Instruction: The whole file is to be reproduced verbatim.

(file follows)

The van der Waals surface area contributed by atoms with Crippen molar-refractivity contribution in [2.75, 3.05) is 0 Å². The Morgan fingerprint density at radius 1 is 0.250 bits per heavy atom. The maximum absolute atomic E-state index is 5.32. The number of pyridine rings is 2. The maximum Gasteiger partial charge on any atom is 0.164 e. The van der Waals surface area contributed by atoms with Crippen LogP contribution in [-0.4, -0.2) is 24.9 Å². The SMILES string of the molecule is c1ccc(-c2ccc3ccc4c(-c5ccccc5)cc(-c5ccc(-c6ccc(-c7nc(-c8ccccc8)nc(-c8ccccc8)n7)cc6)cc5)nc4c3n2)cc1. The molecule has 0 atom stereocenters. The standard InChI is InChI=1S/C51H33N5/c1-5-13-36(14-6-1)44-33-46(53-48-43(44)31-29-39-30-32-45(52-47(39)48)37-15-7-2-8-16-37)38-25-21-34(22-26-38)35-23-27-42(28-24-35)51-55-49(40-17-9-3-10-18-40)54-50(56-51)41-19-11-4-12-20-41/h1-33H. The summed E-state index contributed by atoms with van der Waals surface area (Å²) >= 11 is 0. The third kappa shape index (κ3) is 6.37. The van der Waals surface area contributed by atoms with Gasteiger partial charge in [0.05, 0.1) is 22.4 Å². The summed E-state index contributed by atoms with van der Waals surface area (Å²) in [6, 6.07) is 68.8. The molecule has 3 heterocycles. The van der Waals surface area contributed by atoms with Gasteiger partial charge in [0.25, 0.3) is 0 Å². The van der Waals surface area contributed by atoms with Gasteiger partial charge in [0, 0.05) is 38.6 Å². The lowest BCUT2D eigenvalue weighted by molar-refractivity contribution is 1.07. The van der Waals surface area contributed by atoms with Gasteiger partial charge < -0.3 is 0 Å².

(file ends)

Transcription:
The van der Waals surface area contributed by atoms with Crippen molar-refractivity contribution in [2.75, 3.05) is 0 Å². The Morgan fingerprint density at radius 1 is 0.250 bits per heavy atom. The maximum absolute atomic E-state index is 5.32. The number of pyridine rings is 2. The maximum Gasteiger partial charge on any atom is 0.164 e. The van der Waals surface area contributed by atoms with Crippen LogP contribution in [-0.4, -0.2) is 24.9 Å². The SMILES string of the molecule is c1ccc(-c2ccc3ccc4c(-c5ccccc5)cc(-c5ccc(-c6ccc(-c7nc(-c8ccccc8)nc(-c8ccccc8)n7)cc6)cc5)nc4c3n2)cc1. The molecule has 0 atom stereocenters. The standard InChI is InChI=1S/C51H33N5/c1-5-13-36(14-6-1)44-33-46(53-48-43(44)31-29-39-30-32-45(52-47(39)48)37-15-7-2-8-16-37)38-25-21-34(22-26-38)35-23-27-42(28-24-35)51-55-49(40-17-9-3-10-18-40)54-50(56-51)41-19-11-4-12-20-41/h1-33H. The summed E-state index contributed by atoms with van der Waals surface area (Å²) >= 11 is 0. The third kappa shape index (κ3) is 6.37. The van der Waals surface area contributed by atoms with Gasteiger partial charge in [0.05, 0.1) is 22.4 Å². The summed E-state index contributed by atoms with van der Waals surface area (Å²) in [6, 6.07) is 68.8. The molecule has 3 heterocycles. The van der Waals surface area contributed by atoms with Gasteiger partial charge in [0.25, 0.3) is 0 Å². The van der Waals surface area contributed by atoms with Gasteiger partial charge in [0, 0.05) is 38.6 Å². The lowest BCUT2D eigenvalue weighted by molar-refractivity contribution is 1.07. The van der Waals surface area contributed by atoms with Gasteiger partial charge < -0.3 is 0 Å².